Take the example of the Noble Star Collection of beers made by August Schell Brewing Co. in New Ulm, Minnesota. For these, the brewery fashioned its bottles after a photograph of ones used for Berliner weisse from the turn of the 20th century.
“And there is nothing better than the sound of a bottle being uncorked. It’s almost like a mini celebration,” says brewmaster Jace Marti.
Why Packaging Matters
The bottle’s praises thus sung, a thought is owed to the alchemy that turns the ordinary rock dust into extraordinary receptacles for beer. From mines come sand, soda ash and limestone. In factories these are mixed, blended with shards of recycled bottles and heated until liquefied at 2,800 degrees F. Then molten globs are poured into molds. Once cooled, they are reheated for strength and only then ready to be filled, says Hippert of O-I.
One of the best things about glass, so say its makers and users, is its neutrality. Glass generally adds no tastes, scents or textures to the liquids it holds, even after long periods of time. Its only added attribute is a sturdy and smooth touch to the lips.
Bottles also carry symbolic cachet from the nascent days of modern brewing in America. For years, canned beer was almost exclusively domestic and mass-marketed—Budweiser, Coors, Miller and the like; it was also very expensive, and therefore cost-prohibitive for many small brewers. More eclectic beers, especially imported beers, often came in bottles. This loose association made an impression on young brewers who embraced bottling as a way to make their beers stand out from mass-produced domestic lagers. Some, like Sierra Nevada, noted that Budweiser often sold its product in longneck-style bottles, so the smaller brewer opted to use the heritage style to further distinguish its product.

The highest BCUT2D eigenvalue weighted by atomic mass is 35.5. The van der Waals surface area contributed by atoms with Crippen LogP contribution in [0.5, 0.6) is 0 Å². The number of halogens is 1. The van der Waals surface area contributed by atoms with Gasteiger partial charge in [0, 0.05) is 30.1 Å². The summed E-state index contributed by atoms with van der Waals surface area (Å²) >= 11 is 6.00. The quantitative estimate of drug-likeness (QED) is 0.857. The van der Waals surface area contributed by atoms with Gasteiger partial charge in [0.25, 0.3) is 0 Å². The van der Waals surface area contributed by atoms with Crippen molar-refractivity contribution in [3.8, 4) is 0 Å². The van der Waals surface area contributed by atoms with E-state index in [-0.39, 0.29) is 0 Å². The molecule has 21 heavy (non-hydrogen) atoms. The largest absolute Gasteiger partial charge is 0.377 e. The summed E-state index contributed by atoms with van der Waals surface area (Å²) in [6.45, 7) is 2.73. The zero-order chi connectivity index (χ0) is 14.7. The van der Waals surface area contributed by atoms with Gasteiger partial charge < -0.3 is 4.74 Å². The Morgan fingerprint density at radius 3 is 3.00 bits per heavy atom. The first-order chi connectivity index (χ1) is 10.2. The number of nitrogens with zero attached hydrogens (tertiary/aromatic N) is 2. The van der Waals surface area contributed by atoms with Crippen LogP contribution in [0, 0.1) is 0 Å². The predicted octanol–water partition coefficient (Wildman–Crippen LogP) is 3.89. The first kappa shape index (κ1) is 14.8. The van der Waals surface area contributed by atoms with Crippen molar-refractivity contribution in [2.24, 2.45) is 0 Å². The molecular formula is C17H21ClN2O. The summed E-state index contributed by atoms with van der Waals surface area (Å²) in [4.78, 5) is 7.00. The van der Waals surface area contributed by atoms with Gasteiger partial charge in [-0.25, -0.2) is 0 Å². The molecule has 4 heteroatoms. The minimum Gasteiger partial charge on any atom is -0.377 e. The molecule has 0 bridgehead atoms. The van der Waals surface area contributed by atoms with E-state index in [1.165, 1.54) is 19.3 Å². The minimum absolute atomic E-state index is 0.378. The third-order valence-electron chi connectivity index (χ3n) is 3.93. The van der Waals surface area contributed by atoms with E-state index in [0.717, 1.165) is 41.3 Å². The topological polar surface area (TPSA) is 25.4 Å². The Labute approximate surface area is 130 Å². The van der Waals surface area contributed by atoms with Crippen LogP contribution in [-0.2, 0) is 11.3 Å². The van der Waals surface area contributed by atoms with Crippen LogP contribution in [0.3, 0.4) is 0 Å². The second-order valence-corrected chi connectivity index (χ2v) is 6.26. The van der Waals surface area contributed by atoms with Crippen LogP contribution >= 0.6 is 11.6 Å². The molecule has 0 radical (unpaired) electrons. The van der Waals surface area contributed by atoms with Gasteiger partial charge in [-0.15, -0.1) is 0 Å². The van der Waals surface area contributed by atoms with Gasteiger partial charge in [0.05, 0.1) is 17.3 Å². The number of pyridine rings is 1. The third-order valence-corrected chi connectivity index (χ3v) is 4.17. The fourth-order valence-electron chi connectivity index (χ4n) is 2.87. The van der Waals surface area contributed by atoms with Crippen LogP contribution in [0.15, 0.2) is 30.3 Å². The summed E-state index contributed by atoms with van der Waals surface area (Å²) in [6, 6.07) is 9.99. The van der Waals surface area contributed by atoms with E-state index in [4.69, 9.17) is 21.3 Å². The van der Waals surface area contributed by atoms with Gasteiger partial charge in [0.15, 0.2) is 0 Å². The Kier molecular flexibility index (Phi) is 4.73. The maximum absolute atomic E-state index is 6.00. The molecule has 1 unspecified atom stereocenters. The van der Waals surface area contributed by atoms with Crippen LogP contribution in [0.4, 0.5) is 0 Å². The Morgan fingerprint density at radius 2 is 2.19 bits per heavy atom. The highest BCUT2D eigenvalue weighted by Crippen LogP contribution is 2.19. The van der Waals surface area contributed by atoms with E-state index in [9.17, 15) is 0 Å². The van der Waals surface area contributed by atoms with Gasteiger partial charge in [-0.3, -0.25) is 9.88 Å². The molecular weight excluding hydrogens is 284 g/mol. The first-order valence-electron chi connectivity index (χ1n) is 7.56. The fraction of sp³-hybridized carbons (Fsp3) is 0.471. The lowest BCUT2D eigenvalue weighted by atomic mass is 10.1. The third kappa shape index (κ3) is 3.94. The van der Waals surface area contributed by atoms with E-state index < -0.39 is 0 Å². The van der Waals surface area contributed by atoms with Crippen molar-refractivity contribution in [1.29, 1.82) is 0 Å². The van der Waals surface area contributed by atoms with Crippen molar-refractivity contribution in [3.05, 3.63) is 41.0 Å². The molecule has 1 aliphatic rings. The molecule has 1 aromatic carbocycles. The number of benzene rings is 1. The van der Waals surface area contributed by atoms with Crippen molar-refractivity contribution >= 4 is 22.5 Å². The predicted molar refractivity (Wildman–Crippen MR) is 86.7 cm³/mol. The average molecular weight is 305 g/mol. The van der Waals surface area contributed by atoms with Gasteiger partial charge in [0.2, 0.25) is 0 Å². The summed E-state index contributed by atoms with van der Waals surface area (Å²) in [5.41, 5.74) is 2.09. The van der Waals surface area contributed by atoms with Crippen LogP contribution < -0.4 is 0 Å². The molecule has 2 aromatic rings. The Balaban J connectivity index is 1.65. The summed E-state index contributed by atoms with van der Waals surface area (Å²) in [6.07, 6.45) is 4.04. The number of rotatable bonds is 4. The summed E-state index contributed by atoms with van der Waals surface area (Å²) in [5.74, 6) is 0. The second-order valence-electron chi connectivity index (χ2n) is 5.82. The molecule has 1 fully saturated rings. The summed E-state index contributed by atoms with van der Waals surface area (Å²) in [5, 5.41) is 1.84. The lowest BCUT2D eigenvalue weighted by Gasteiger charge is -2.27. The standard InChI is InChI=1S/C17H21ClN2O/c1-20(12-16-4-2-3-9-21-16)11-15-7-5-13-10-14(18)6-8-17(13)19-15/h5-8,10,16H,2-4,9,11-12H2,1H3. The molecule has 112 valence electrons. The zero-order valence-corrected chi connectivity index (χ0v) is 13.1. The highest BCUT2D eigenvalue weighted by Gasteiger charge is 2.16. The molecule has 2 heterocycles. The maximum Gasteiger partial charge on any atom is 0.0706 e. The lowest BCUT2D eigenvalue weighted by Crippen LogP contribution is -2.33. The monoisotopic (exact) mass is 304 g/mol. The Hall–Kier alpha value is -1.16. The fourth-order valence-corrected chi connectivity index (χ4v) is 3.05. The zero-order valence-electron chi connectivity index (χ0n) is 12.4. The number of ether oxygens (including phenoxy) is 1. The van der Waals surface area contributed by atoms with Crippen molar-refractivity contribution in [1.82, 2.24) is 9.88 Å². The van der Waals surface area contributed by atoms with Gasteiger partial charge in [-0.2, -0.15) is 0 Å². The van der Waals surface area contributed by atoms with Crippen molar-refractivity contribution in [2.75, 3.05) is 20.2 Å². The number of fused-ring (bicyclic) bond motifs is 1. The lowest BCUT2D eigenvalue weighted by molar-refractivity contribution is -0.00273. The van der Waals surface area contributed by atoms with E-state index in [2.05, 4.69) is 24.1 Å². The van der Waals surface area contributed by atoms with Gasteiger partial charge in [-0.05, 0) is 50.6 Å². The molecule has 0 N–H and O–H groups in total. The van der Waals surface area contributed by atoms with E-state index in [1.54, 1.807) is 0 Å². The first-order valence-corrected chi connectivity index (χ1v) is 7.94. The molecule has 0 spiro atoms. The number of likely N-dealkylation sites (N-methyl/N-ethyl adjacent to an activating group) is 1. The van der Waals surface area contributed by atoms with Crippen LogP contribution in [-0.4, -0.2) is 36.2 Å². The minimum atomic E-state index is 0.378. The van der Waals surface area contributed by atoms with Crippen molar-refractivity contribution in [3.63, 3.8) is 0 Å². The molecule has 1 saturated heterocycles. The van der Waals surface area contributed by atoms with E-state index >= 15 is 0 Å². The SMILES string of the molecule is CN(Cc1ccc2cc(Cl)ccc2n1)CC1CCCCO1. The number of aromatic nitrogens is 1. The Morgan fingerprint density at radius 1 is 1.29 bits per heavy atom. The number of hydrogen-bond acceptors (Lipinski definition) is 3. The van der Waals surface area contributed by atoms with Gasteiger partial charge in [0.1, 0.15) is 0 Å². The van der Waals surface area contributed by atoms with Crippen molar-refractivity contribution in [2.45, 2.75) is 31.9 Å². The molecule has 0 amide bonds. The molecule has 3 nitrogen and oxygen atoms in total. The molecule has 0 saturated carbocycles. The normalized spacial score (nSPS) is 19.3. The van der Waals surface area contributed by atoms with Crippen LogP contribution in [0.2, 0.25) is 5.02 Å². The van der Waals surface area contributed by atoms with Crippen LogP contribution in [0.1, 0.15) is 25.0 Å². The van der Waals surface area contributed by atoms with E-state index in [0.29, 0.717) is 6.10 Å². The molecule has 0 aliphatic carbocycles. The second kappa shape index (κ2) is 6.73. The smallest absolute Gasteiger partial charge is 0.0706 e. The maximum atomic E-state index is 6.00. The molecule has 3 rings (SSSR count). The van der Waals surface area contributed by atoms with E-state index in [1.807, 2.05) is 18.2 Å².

“When we started, there was a lot of thought about the difference between bottles and cans—major domestics canned their beer, and crafts and imports bottled,” says Chris Bonacci, the associate vice president of marketing for Harpoon Brewery in Boston, which now also cans some of its beers. “Right or wrong, it signified a level of commitment that we wanted to portray. When there were concerns about quality control and cans, the brown bottle was the next best thing to draft.”
Briar Bush, senior sales manager for Lost Coast Brewery in Eureka, California, says those ideas persist. “Glass still conveys to the consumer that the brewery is willing to cut no corners in bringing its beer to retailers in a package that best guarantees brewery freshness,” he says.
The Importance of Green